Intercontinental Foreign Language Program at Harvard Square

Since the beginning of this year, I have been taking foreign language classes at Intercontinental Foreign Language Program at Harvard Square with Lee Riethmiller.

The Intercontinental Foreign Language Program is the foremost proponent of SIMULTANEOUS LANGUAGE LEARNING in the United States. In an Internet-linked & multicultural workplace, no one can afford to be monolingual and no one has the time for conventional – one at a time – serial language learning.

Our nationally-renowned techniques were developed by our President, Lee K. Riethmiller, first during his graduate study at Harvard and later as a Fulbright Scholar in Madrid, Spain.

It is very interesting. You learn multiple languages at the same time. Going through one session you will jump back and forth between the different languages… after a few minutes of reciting some Italian, Lee may say “en français” and then *bam* you’re in French.

Currently I am taking a “TriLingual 3″™ of

  • French
  • Italian
  • Spanish

But I am so addicted that I plan on learning as many of the one hundred and fifteen courses offered as I can.

I am particularly interested in doing this for a few reason:

  1. I wish to travel the majority of the world in my lifetime and would like to be able to speak with people as a travel.
  2. I’d like to have access to the wisdom of all modern people across the world without the overhead and lag of waiting on a translation.
  3. I’d like to experience the beauty of Dante’s Commedia in its natural state, as well as other great poets and philosophers of the past. I want to get rid of the middle men.

As part of my practice, I’m writing a poem or short piece of writing in one of the languages every day. If you speak one of the languages I’m learning and notice a mistake, I would very happy to hear about it. (The relevant category on my blog.)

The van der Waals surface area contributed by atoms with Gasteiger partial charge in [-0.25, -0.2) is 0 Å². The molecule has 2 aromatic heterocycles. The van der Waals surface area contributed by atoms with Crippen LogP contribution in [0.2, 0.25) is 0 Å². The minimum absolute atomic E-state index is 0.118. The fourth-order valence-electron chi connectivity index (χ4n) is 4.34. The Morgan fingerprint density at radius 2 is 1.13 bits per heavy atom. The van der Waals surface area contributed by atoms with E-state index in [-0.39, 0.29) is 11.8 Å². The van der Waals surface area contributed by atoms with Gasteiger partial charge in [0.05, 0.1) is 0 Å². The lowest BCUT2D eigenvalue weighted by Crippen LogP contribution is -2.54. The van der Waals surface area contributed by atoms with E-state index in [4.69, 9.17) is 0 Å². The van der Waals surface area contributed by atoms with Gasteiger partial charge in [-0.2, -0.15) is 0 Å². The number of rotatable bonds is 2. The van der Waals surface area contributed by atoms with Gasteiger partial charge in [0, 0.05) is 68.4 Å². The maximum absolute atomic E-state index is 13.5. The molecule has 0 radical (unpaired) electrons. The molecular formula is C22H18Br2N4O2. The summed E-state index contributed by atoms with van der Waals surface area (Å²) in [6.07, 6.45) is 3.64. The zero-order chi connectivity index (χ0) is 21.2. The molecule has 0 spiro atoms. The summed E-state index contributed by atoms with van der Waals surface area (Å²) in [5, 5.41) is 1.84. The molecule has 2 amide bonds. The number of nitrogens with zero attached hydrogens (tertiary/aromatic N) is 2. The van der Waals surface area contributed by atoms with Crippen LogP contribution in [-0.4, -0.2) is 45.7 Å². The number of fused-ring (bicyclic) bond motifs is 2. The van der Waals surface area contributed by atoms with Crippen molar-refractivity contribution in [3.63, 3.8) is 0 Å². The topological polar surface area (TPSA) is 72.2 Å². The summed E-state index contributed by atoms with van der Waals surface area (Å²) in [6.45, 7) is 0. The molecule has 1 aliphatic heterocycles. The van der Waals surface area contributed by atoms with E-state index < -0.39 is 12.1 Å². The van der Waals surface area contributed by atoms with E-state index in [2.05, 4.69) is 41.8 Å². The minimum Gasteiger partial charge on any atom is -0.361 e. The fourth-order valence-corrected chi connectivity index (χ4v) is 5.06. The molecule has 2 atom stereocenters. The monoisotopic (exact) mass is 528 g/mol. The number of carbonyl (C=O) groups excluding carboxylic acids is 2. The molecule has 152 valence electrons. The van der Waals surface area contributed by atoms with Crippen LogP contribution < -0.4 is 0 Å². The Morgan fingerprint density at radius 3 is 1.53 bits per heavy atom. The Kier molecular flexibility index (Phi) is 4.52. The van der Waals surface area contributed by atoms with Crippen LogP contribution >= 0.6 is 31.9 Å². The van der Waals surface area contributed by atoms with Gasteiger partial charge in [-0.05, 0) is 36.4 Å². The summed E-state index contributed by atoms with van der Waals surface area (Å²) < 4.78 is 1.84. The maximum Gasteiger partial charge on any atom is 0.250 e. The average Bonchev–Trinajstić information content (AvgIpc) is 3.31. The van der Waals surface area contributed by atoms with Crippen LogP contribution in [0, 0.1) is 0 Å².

Other bloggers have experienced Lee’s style.

From John Sequeira in his use Perl blog:

Lee has a very unique approach to foreign language instruction in several respects. He believes that you learn languages faster and with better recall if you study multiple languages concurrently. He never really said why, but my oversimplified explanation is that this is similar to the better recall/comprehension claims of speed reading. There are other reasons why this makes sense from a mnemonics perspective, and it has the added benefit of being very appealing from a student perspective (learn more in less time).

In addition to encouraging you to take multiple languages simultaneously (you can choose from about 20 that Lee teaches), he also eschews the standard grammar-based approach. Instead, he writes interactive question and answer type scripts that resemble beat poetry — quite absurb. You don’t do ‘going to the movies’ or ‘in the kitchen’ vocabulary fests. Instead, you converse with mushrooms, cheese-boys, italian bees and strawberry girls, and each verb tense you memorize is associated with a flavor of ice cream. Occasionally the scripts will overlap with some 60s pop song, and Lee will break into song.

And, Carl Blesius is who first pointed the program out to me.

They Can’t

Baby girl, they can’t take our love away,
I dream about it at night!

la Fille bébé, ils ne enlevent pas notre amour
J’en rêve la nuit!

Chica bebé, no qiutan nuestro amor
¡Sueño con ella por la noche!

Ragazza bebé, non portano via nostro amore
La sogno di notte!

 

Comment: The word I used for “baby” is the word for a small children, presumably there a word with the connotation of “baby girl” in English in each of these languages, but my dictionaries are very vague when it comes to the differences between synonyms.

Crystal’s version:

Ragazzina, non possono portare via l’amore nostro
Ce ne sogno di notte!